The Mercedes Championships will have its smallest field ever, in part because top-ranked Tiger Woods opted not to play in Hawaii this year.
Money can't fix Mercedes
New greens on the Plantation Course aren't enough to convince Tiger to play at Kapalua
KAPALUA, Maui » The $5.4 million Mercedes Championships isn't quite the same without certain members of the PGA Tour's Fab Four serenading golf fans along the Plantation Course fairways.
They like to say the tour season begins here, but without Tiger Woods, Phil Mickelson and Ernie Els, one wonders if the true concert isn't several weeks away somewhere in Southern California.
At Kapalua, Maui
When: Tomorrow through Sunday
Course: Kapalua Resort, The Plantation Course
Purse: $5.4 million
TV: ESPN. Tomorrow through Saturday: 2 p.m. to 5:30 p.m.; Sunday: 2 to 5 p.m.
Tomorrow's tee times
11:10 a.m.: Carl Pettersson, Heath Slocum
11:20 a.m.: Wes Short Jr., Lucas Glover
11:30 a.m.: Robert Gamez, K.J. Choi
11:40 a.m.: Mark Calcavecchia, Jason Gore
11:50 a.m.: Brad Faxon, Olin Browne
Noon: Ben Crane, Vaughn Taylor
12:10 p.m.: Sean O'Hair, Jason Bohn
12:20 p.m.: Michael Campbell, Jim Furyk
12:30 p.m.: Bart Bryant, Sergio Garcia
12:40 p.m.: Tim Petrovic, Ted Purdy
12:50 p.m.: Fred Funk, Peter Lonard
1 p.m.: Geoff Ogilvy, Kenny Perry
1:10 p.m.: Justin Leonard, David Toms
1:20 p.m.: Stuart Appleby, Vijay Singh
Add Padraig Harrington and Retief Goosen to the MIA mix, and suddenly the only top 10 tour members teeing it up here tomorrow are second-ranked Vijay Singh, No. 6 Sergio Garcia and No. 7 Jim Furyk.
It's not exactly what tour commissioner Tim Finchem had hoped for as he continues negotiations with Mercedes to be the sponsor of this winners-only event that has opened the tour season since 1999.
This is the final year of the current contract and the fact Sony already has signed on the dotted line to remain on Oahu for four more years should give golf fans here pause.
After Woods complained loud and long about the grain of the greens last year, the Plantation Course closed from January through Aug. 1 to plant Ultradwarf TifEagle grass only to have Woods back out two weeks ago, citing fatigue. Mickelson hasn't been here for five years, saying he prefers to spend this time of year with his family.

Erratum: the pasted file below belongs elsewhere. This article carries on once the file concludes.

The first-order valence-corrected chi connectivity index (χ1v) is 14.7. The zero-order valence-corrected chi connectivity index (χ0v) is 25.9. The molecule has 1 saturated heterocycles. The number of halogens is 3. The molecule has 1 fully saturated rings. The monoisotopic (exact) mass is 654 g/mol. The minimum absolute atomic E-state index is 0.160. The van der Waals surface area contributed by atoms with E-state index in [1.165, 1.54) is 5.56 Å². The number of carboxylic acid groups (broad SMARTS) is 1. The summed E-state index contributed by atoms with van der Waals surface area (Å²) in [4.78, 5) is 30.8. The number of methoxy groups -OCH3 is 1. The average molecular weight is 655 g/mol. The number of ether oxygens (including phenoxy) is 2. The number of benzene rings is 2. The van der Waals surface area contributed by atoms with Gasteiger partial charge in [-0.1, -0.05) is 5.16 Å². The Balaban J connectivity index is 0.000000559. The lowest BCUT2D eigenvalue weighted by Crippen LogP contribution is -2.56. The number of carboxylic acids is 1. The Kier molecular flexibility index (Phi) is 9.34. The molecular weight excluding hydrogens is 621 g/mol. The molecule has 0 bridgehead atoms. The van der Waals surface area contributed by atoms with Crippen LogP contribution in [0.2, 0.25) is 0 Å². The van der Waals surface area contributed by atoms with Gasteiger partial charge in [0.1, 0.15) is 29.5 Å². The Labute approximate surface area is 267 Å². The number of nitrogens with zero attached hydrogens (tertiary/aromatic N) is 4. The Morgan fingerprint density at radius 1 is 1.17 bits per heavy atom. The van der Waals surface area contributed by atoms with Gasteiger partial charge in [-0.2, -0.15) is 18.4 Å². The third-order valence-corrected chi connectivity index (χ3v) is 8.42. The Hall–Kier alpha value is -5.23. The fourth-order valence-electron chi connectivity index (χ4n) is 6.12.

But rumor has it he isn't a big fan of the course, either, leaving Mercedes to wonder if $20-something million spread over four years is worth the price of admission. Last year, several prominent tour members, including Woods, questioned whether a 10-month season was too long, leaving one to wonder
what's in the works and how this tournament fits into the equation.
Those 27 who are here this week for the start of the 2006 campaign, including U.S. Open winner Michael Campbell and defending Mercedes champion Stuart Appleby, are looking forward to vying for the $1.08 million first prize and new car that goes with it.
"I guess, you know, having Phil and Tiger not here, Retief, is a good thing for me," Appleby said, a grin tugging at the corners of his mouth.
"Maybe they're a little scared, I don't know."
Tour veteran Mark Calcavecchia, who hadn't qualified for this exclusive event since 2002, believes all of the 31 winners should be here if possible.
It's as close to an all-star event as the tour can fashion and offers players like him a chance to spend time with the game's elite.
"Well, I text-messaged Tiger and said, 'No Hawaii for you, more cash for me.' 'Thanks for not playing in Hawaii, more cash for me.' Something like that," Calcavecchia said. "But I think they (Tiger and Phil) should be here. It's bad for the tournament. Good for me, bad for the tournament.
"Obviously, money is not an issue. They don't need the money, which is nice to be in that position. You know, it's the first week of the year. It's just golf, you know. It's not a marathon. It's not like the Ironman out here, swim 26 miles or something. It's just golf. I think they should be here. That's all I got to say."
Even without Mickelson and Woods, golf fans are still being treated to many of the game's best.
Garcia and David Toms are here to perhaps treat us to another great matchup as they did in 2002, when Garcia bested Toms in a playoff. Furyk won here in 2001, and Singh gave Appleby everything he wanted last year before the Australian pulled through.
Singh has yet to officially declare he will return to Oahu next week to defend his 2005 Sony Open crown, but it's possible he will do so before the Friday deadline. In this week's field, he has made the most Mercedes appearances with nine and would have to be considered among the favorites to walk off with a win on Sunday.
K.J. Choi, who finished second to Els in 2003, Kenny Perry and Justin Leonard have also done well here in the past. But for now, Appleby is the reigning champ.
"I'm looking forward to coming back and I guess not defending, but trying to reclaim another title here," Appleby said. "I know what I have to do. I know how to play -- I know what sort of golf's required to win here. I think it's pretty fair to say I was out of it last year (after opening with a 74).
"Not like my first year winning here, but the last three rounds I played the best I've played here."